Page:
Identifying Major Congenital Malformations in the UK General Practice Research Database (GPRD)
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- Cite this article as:
- Charlton, M.R.A., Weil, J.G., Cunnington, M.C. et al. Drug-Safety (2010) 33: 741. doi:10.2165/11536820-000000000-00000
Background: Postmarketing teratogen surveillance is essential and requires a data source that can reliably capture a wide range of congenital malformations. The UK General Practice Research Database (GPRD) may have the potential to be used for this kind of surveillance.
Objective: To assess the extent to which this database can be used to accurately identify major congenital malformations.
Methods: This study was carried out as part of a broader study to compare data on anticonvulsant use and safety in pregnancy between the GPRD and a pregnancy registry. The study period ran from 1 January 1990 until 31 December 2006. Mother-baby pairs where the mother had a record of epilepsy, seizure or convulsion were identified using the GPRD computerized medical records. Infants of mother-baby pairs who had a record of a major congenital malformation were identified. Full photocopied paper medical records were requested from the infant’s general practitioner and where this was not possible any data entries consisting of uncoded comments, so-called ‘free text’, in the electronic GPRD record were requested from the database provider. This additional information was then reviewed in order to determine the extent to which the congenital malformation diagnoses identified via the computerized records could be confirmed or rejected and then classified as being major or minor.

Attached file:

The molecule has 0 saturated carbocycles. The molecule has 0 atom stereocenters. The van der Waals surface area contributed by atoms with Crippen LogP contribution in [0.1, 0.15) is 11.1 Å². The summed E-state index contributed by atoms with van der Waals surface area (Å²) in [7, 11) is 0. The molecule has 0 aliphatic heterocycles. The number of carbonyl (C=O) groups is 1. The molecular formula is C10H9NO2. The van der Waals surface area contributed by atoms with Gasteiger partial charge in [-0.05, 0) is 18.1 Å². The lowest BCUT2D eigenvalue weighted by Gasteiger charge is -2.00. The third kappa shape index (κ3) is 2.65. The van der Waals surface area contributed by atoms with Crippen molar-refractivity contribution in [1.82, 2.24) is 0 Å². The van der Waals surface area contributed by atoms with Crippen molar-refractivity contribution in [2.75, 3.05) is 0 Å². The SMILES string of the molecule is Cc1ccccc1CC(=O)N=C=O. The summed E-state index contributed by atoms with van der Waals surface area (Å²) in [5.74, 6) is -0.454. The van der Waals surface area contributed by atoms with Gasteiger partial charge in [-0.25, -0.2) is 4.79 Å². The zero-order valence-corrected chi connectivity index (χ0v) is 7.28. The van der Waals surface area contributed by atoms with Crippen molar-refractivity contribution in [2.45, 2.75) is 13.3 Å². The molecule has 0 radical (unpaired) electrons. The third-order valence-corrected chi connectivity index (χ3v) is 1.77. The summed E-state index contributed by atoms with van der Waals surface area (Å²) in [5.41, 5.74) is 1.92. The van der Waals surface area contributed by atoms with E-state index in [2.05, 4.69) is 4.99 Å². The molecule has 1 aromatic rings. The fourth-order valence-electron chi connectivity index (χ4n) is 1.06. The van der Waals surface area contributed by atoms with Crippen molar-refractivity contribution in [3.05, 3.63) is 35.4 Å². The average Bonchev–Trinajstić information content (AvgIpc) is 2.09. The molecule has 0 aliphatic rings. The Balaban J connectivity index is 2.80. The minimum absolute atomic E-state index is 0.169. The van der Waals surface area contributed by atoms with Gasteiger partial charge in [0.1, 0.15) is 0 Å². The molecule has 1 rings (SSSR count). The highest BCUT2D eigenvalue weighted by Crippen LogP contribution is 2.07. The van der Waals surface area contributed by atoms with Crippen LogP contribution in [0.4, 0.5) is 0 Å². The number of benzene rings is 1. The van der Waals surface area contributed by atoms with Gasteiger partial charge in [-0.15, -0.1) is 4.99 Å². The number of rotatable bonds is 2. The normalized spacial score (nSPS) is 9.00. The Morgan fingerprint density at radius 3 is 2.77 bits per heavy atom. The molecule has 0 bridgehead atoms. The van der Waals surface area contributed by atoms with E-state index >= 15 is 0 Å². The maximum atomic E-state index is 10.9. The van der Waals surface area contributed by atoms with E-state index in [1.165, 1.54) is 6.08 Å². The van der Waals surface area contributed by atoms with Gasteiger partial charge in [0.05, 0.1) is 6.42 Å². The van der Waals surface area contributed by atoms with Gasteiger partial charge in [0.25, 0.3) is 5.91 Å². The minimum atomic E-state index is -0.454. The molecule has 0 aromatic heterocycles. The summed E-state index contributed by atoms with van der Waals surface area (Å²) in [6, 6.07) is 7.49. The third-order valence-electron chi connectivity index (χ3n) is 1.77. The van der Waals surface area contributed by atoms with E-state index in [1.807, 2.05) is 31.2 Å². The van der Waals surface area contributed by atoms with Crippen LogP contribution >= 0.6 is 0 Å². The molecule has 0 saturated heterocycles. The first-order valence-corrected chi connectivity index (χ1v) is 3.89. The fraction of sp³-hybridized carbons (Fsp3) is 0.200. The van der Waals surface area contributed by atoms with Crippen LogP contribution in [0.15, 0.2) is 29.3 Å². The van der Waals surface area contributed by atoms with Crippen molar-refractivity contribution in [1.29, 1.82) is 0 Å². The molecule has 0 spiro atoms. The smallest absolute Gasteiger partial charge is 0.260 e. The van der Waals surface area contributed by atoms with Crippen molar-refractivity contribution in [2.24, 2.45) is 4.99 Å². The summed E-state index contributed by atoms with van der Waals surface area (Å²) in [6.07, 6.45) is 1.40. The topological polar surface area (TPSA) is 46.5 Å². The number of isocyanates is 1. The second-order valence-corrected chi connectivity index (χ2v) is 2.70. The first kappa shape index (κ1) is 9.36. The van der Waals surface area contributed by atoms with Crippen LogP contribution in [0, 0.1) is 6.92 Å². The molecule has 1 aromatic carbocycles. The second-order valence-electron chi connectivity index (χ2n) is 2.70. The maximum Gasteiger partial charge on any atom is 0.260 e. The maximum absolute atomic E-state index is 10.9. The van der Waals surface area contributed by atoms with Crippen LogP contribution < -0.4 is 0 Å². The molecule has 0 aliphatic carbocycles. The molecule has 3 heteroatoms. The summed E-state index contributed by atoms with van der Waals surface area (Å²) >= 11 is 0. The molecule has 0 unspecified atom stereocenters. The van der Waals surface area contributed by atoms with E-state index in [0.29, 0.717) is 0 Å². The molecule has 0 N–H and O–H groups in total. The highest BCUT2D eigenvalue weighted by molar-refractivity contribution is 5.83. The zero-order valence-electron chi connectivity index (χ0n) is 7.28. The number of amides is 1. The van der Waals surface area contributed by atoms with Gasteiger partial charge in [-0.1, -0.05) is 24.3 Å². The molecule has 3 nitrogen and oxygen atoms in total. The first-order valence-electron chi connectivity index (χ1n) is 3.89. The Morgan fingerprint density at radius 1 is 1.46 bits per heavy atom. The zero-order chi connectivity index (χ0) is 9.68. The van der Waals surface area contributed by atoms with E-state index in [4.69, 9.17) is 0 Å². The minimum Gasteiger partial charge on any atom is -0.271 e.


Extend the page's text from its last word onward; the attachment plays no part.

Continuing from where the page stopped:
Results: Within the study population of 3869 live mother-baby pairs, 188 potentially major congenital malformations were identified from the GPRD computerized record relating to 161 unique individuals. Using a combination of photocopied medical records and free text it was possible to verify 160 malformations (85.1%) as the malformation indicated by the computerized records; this ranged from 91.7% of those cases verified using photocopied medical records and 77.9% of cases verified using free text. Of the verified congenital malformations, using a combination of computerized data, photocopied medical records and free text, it was possible to classify 78.1% as being major and 15.0% as minor, and this percentage was found to be the same for those cases reviewed by photocopied records and those where free text was used. The proportions of malformations that could be verified and those that could be classified as major or minor were found to vary by malformation class.
Conclusions: The GPRD can be used to ascertain a wide range of congenital malformations. In many cases, when a malformation is identified in the GPRD via the computerized medical records, the malformation is likely to exist. However, in this study a small proportion of identified cases had to be excluded because they had been coded incorrectly or diagnostically ruled out. Therefore, depending on the congenital malformation of interest, verification of such malformations using photocopied medical records or free text is generally recommended.